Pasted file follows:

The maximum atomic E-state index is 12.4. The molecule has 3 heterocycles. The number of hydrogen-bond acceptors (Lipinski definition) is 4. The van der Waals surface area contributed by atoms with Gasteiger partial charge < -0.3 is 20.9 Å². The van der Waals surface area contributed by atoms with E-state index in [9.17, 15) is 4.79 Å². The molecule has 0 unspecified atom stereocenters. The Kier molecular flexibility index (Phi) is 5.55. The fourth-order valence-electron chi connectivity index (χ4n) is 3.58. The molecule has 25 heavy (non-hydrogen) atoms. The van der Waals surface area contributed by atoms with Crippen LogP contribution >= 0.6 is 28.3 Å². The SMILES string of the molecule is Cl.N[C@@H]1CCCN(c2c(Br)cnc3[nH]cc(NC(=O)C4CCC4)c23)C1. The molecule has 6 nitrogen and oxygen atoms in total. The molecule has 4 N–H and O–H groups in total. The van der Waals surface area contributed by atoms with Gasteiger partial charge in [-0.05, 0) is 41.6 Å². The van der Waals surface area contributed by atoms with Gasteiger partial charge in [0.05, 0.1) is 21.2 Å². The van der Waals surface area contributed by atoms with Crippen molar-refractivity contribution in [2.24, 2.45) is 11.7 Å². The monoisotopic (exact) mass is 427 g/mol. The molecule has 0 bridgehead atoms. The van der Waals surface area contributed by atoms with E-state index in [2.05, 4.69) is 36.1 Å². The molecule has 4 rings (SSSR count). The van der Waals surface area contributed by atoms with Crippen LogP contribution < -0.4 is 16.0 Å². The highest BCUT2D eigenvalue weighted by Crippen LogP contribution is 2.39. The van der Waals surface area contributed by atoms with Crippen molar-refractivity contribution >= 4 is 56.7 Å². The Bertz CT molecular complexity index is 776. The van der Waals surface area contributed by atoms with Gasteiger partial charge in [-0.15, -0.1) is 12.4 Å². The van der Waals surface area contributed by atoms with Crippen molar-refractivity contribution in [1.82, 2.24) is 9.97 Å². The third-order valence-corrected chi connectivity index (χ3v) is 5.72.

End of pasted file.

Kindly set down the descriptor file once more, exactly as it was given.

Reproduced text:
The maximum atomic E-state index is 12.4. The molecule has 3 heterocycles. The number of hydrogen-bond acceptors (Lipinski definition) is 4. The van der Waals surface area contributed by atoms with Gasteiger partial charge < -0.3 is 20.9 Å². The van der Waals surface area contributed by atoms with E-state index in [9.17, 15) is 4.79 Å². The molecule has 0 unspecified atom stereocenters. The Kier molecular flexibility index (Phi) is 5.55. The fourth-order valence-electron chi connectivity index (χ4n) is 3.58. The molecule has 25 heavy (non-hydrogen) atoms. The van der Waals surface area contributed by atoms with Crippen LogP contribution >= 0.6 is 28.3 Å². The SMILES string of the molecule is Cl.N[C@@H]1CCCN(c2c(Br)cnc3[nH]cc(NC(=O)C4CCC4)c23)C1. The molecule has 6 nitrogen and oxygen atoms in total. The molecule has 4 N–H and O–H groups in total. The van der Waals surface area contributed by atoms with Gasteiger partial charge in [-0.05, 0) is 41.6 Å². The van der Waals surface area contributed by atoms with Gasteiger partial charge in [0.05, 0.1) is 21.2 Å². The van der Waals surface area contributed by atoms with Crippen molar-refractivity contribution in [2.24, 2.45) is 11.7 Å². The monoisotopic (exact) mass is 427 g/mol. The molecule has 0 bridgehead atoms. The van der Waals surface area contributed by atoms with E-state index in [2.05, 4.69) is 36.1 Å². The molecule has 4 rings (SSSR count). The van der Waals surface area contributed by atoms with Crippen LogP contribution < -0.4 is 16.0 Å². The highest BCUT2D eigenvalue weighted by Crippen LogP contribution is 2.39. The van der Waals surface area contributed by atoms with Crippen molar-refractivity contribution >= 4 is 56.7 Å². The Bertz CT molecular complexity index is 776. The van der Waals surface area contributed by atoms with Gasteiger partial charge in [-0.15, -0.1) is 12.4 Å². The van der Waals surface area contributed by atoms with Crippen molar-refractivity contribution in [1.82, 2.24) is 9.97 Å². The third-order valence-corrected chi connectivity index (χ3v) is 5.72.